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Local knowledge critical to supporting F-35 simulator upgrade

The four F-35A Full Mission Simulators (FMSims) currently operational at RAAF Base Williamtown have been successfully upgraded by local experts. The move supports the continued build-up of pilot training at No. 3 Squadron and No. 2 Operational Conversion Unit.

The four F-35A Full Mission Simulators (FMSims) currently operational at RAAF Base Williamtown have been successfully upgraded by local experts. The move supports the continued build-up of pilot training at No. 3 Squadron and No. 2 Operational Conversion Unit.

Headed up by Lockheed Martin Australia (LMA), the software in the FMSims was upgraded to align with the latest Operational Flight Program (OFP) installed in the aircraft. Ten F-35A FMSims will eventually be installed – six at Williamtown and four at RAAF Base Tindal – supporting sovereign F-35A pilot training for the over the program's life cycle.

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Training systems manager at the Air Combat Systems Program Office (ACSPO), Harley Doughty, said that it was important to ensure FMSims were upgraded in order to ensure the training devices and aircraft operating systems remain interoperable.

"Before the COVID-19 pandemic, the F-35 Joint Program Office (JPO) in the US was planning to send an installation team to all sites around the world with fielded FMSims to complete the upgrade," said Doughty.

"The upgrade team would have comprised at least three US personnel, including a test pilot. The capability of local simulator technicians from LMA has been growing since 2018, when the F-35A precinct opened at Williamtown and the first FMSims pair was installed and declared ready for training in early 2019."

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He added that the capabilities of the local team enabled the successful completion of the software installation without the physical presence of the American team, with reach-back support provided by the US over a two-week period in May.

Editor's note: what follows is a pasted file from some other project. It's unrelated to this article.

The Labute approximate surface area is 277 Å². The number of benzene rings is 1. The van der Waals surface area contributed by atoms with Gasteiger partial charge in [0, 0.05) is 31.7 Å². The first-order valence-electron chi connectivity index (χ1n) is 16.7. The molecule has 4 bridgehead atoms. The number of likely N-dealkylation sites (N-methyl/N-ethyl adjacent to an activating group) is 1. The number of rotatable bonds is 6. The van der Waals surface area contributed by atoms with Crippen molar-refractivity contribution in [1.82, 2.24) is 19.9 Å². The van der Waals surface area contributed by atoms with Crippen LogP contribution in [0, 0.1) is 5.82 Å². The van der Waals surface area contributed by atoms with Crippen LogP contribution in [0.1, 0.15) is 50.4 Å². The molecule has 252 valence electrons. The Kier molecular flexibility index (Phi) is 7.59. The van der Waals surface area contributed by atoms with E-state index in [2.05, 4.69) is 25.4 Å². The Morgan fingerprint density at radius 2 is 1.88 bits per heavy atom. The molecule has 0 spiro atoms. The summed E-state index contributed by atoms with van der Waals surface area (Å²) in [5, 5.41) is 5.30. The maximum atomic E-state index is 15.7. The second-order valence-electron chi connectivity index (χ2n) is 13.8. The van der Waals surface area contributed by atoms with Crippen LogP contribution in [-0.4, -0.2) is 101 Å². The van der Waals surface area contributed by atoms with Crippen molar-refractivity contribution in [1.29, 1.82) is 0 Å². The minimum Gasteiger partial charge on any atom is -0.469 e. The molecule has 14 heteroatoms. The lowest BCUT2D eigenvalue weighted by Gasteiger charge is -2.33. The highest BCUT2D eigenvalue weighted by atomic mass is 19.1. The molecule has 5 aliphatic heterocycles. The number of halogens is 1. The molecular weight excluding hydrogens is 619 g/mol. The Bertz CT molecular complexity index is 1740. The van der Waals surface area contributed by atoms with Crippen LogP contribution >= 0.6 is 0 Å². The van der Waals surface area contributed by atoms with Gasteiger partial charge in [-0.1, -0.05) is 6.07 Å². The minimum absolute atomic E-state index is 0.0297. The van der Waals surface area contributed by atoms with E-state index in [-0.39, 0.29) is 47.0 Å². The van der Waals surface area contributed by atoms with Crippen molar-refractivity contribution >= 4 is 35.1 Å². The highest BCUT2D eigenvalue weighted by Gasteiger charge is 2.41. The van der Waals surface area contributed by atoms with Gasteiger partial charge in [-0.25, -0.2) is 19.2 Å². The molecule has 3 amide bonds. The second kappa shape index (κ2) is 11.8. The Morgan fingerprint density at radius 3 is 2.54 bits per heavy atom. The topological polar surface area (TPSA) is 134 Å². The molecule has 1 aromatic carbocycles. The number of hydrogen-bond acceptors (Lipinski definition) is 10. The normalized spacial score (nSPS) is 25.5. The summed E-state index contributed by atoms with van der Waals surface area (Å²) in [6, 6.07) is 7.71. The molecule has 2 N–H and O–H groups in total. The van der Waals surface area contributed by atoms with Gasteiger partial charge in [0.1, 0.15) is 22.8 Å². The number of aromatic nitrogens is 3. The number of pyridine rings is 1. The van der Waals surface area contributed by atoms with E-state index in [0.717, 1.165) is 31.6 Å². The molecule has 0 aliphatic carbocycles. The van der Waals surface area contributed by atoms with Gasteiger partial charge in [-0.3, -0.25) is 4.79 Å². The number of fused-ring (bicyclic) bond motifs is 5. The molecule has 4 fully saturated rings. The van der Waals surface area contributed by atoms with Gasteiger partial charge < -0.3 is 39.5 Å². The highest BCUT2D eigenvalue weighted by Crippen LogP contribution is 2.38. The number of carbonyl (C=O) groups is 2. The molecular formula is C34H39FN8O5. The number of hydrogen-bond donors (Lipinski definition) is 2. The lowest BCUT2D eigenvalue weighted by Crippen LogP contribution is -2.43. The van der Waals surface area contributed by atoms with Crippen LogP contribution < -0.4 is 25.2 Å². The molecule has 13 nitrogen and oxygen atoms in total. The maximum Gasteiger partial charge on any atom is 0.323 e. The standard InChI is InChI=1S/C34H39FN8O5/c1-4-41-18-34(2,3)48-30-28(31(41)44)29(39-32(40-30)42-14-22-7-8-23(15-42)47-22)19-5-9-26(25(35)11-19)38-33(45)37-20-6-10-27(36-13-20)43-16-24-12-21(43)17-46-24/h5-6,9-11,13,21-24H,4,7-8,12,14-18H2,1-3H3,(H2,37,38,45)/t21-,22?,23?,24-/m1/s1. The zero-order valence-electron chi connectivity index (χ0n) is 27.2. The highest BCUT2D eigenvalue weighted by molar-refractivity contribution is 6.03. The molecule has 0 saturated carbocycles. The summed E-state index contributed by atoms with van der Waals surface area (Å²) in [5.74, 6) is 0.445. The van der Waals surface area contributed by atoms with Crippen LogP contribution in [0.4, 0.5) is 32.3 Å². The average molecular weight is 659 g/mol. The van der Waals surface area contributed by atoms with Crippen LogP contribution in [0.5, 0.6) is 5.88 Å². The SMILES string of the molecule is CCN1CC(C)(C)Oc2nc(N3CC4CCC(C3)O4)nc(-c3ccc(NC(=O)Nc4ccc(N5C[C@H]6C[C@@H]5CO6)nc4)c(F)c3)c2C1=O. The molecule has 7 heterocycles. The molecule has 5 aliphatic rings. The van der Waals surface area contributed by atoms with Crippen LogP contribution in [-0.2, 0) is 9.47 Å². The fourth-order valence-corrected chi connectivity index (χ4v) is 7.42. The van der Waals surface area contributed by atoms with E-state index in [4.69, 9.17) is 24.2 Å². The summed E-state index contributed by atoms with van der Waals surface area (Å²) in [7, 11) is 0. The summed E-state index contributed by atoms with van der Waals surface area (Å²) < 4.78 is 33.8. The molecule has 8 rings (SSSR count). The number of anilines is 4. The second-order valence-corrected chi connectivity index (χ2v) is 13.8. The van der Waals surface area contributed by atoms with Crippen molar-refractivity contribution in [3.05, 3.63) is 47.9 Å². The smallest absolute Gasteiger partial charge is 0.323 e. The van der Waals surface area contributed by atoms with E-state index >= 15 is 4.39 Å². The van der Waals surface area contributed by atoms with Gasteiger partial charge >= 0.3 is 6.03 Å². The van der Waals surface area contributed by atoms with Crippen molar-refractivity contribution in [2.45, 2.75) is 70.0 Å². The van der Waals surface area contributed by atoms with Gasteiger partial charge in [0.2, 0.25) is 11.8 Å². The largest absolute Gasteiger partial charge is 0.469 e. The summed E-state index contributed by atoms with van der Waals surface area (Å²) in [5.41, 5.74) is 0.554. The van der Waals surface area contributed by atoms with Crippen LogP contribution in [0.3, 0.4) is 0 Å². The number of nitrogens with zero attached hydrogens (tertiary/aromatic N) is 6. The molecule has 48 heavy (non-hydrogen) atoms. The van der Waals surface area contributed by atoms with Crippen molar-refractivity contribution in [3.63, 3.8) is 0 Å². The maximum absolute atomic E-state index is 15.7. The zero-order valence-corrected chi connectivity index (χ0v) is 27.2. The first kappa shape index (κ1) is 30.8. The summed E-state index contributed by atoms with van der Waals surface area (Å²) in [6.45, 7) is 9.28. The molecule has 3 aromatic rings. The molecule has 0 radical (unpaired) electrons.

"All four F-35A FMSims have now been returned to operational service," Doughty said.

"With the freeze on international travel, had a local support option not been available, our FMSims would have been out of alignment with the software configuration of the aircraft. This would have been further compounded when subsequent OFP software upgrades were released."

He said the successful local upgrade set a precedent for future upgrades and could potentially save Australia hundreds of thousands of dollars in travel and support costs over the life of the program.

Officer Commanding ACSPO, Group Captain Al Wherrett, said Defence had developed a strategy to ensure a safe and effective transition of F-35A training from the US to Australia.

"The F-35 Program has been conducting F-35 training in the US for more than six years," GPCAPT Wherrett said.

"Australia has leveraged the knowledge from the US experience to establish and grow the sovereign Australian F-35A training system over the past two-to-three years. Simulation plays a key role in F-35A training and Defence is working closely with the F-35 JPO, LM and LMA to ensure training and courseware delivery meets our capability and schedule requirements."

Local knowledge critical to supporting F-35 simulator upgrade
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